The Times of Israel liveblogged Sunday’s events as they happened.
READING, England — British police say they are treating a stabbing rampage in a park that killed three people as a terrorist attack.
Dean Haydon, the UK’s coordinator of counterterrorism policing, says counterterror detectives are taking over the investigation into the attack in the town of Reading, west of London.
Police had earlier said they were keeping an open mind about the motive.
Three people were killed and three others seriously wounded in stabbings in Reading’s Forbury Gardens Park yeserday evening. A 25-year-old man is in custody.
SEOUL, South Korea — South Korea continues to struggle to contain a resurgence in the coronavirus that has seen some of the country’s hard-won pandemic gains erased since social distancing rules were eased in mid-April.
The Korea Centers for Disease Control and Prevention reports 48 new COVID-19 cases today, bringing the national caseload to 12,421 infections, with 280 deaths.
The agency says 24 of the new cases are in the Seoul region, which has been the center of the country’s outbreak since late May. Ten of the new cases, however, are from the central city of Daejeon, indicating the virus is beginning to spread more broadly.
Some experts say the country should reimpose stronger social distancing guidelines, but officials are reluctant to do so in fear of hurting an already fragile economy.
The head of an umbrella group of settler leaders urges Prime Minister Netanyahu to not “surrender” to his Blue and White coalition partners on the issue of West Bank annexation.
“We’re in one of the most critical weeks for settlements. This week the decision will likely be made on extending sovereignty. We say to the prime minister: Don’t surrender to [Joint List MK Ahmad] Tibi. Don’t surrender to [Joint List MK Ayman] Odeh. Don’t surrender to [Defense Minister] Benny Gantz. Don’t surrender to [Foreign Minister] Gabi Ashkenazi,” Yesha council chief David Elhayani is quoted saying in a statement.
He adds: “We also say no to a [settlement building] freeze and no to a Palestinian state.”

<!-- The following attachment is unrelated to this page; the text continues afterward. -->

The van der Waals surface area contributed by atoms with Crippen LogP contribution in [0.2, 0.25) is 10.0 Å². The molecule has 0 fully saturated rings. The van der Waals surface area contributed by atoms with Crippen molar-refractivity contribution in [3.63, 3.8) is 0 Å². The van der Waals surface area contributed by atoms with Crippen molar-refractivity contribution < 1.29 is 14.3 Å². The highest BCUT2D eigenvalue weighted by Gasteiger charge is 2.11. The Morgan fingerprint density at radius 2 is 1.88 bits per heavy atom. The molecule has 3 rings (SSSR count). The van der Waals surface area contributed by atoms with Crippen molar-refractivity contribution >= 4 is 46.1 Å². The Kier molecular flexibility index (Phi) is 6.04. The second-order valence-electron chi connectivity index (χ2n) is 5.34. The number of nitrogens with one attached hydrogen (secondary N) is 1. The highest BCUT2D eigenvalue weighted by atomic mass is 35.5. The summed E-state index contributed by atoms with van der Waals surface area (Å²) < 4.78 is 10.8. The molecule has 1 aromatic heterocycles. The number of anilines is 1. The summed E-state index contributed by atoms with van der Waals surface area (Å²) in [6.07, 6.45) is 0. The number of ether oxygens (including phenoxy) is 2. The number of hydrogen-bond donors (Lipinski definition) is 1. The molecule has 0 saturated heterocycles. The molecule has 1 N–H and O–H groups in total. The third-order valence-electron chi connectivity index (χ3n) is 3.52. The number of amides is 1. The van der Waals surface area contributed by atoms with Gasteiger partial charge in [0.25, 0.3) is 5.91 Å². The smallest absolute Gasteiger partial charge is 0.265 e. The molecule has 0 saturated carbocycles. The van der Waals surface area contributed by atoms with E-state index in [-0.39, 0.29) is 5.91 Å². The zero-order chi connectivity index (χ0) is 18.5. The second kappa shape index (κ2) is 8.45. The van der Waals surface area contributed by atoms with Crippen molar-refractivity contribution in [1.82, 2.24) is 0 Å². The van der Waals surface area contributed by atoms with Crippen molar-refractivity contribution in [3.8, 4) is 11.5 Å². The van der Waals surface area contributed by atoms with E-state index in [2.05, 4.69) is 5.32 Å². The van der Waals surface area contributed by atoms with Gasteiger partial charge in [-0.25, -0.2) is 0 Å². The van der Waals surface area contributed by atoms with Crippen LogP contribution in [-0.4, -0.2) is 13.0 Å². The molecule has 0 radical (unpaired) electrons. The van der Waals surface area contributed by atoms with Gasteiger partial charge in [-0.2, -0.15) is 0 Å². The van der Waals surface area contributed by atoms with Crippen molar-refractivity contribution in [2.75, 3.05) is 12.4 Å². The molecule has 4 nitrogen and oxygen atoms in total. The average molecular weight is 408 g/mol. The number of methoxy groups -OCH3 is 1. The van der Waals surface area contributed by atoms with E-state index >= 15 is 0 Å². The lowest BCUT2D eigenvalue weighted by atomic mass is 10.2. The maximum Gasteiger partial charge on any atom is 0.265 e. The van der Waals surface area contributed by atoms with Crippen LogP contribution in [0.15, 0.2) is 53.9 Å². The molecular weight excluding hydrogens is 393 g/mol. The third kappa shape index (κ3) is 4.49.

While Netanyahu has vowed to begin annexing areas of the West Bank designated for Israel under the Trump administration’s peace plan on July 1, Gantz and Ashkenazi have signaled opposition to annexing lands without international support.
A bill to legalize cannabis use is approved by the Ministerial Committee for Legislation, passing its first hurdle on the way to becoming law.
Housing Minister Yaakov Litzman of the ultra-Orthodox United Judaism Party and Jerusalem Affairs Minister Rafi Peretz of the national-religious Jewish Home both vote against the bill, according to Channel 12 news.
The bill, sponsored by Blue and White MK Ram Shefa and Likud MK Sharren Haskel, also includes proposed reforms for medical marijuana.
It is expected be voted on later this week by the Knesset in the first of three readings it must clear to become law.
“For the first in the State of Israel’s history, my legislative move is officially beginning to regulate the cannabis market in Israel,” Haskel writes in a Facebook past. “I’m proud to bring good news to over one million cannabis users and tens of thousands of sick people.”
Another member of Prime Minister Netanyahu’s Likud party is calling for the reauthorization of the Shin Bet’s tracking of coronavirus carriers, citing the rising number of new COVID-19 cases.
During today’s cabinet meeting, Energy Minister Yuval Steinitz said the controversial tracking program is needed “so it will be possible to return to interrupt the infection chain within a few hours and not after days,” the Walla news site reports.
Steinitz reportedly added that until an effective alternative is developed, “we can’t give up the tool that has proved itself as the most efficient” in helping prevent further spreading of the virus.
According to a newspaper report yesterday, Netanyahu is interested in reviving the program, which expired earlier this month after the new government decided not to advance legislation anchoring it in law.
Housing Minister Yaakov Litzman says fellow ministers are bowing to public pressure by advancing a bill to legalize cannabis use, which he voted against it.
“It’s a dangerous drug and we can’t lend a hand to pressure from the public. If someone needs it as medicine they can get it through a prescription,” Litzman, who heads the United Torah Judaism party, is quoted saying by Hebrew media.
Jerusalem Affairs Minister Rafi Peretz says that while he supports reforms to ease sick people’s access to medical marijuana and decriminalize cannabis use, he opposes full legalization.
“I demanded to make sure the state doesn’t abandon youths to the world of drugs. It begins with marijuana and ends with harder drugs,” Peretz writes on Twitter.
According to the Kann public broadcaster, UTJ and fellow ultra-Orthodox party Shas haven’t committed to backing the bill, though its sponsors expect them to obey coalition discipline.
A spokesperson for Yad Vashem, Israel’s official Holocaust memorial, confirms chairman Avner Shalev will step down later this year.
Shalev, 81, has led Yad Vashem for 27 years.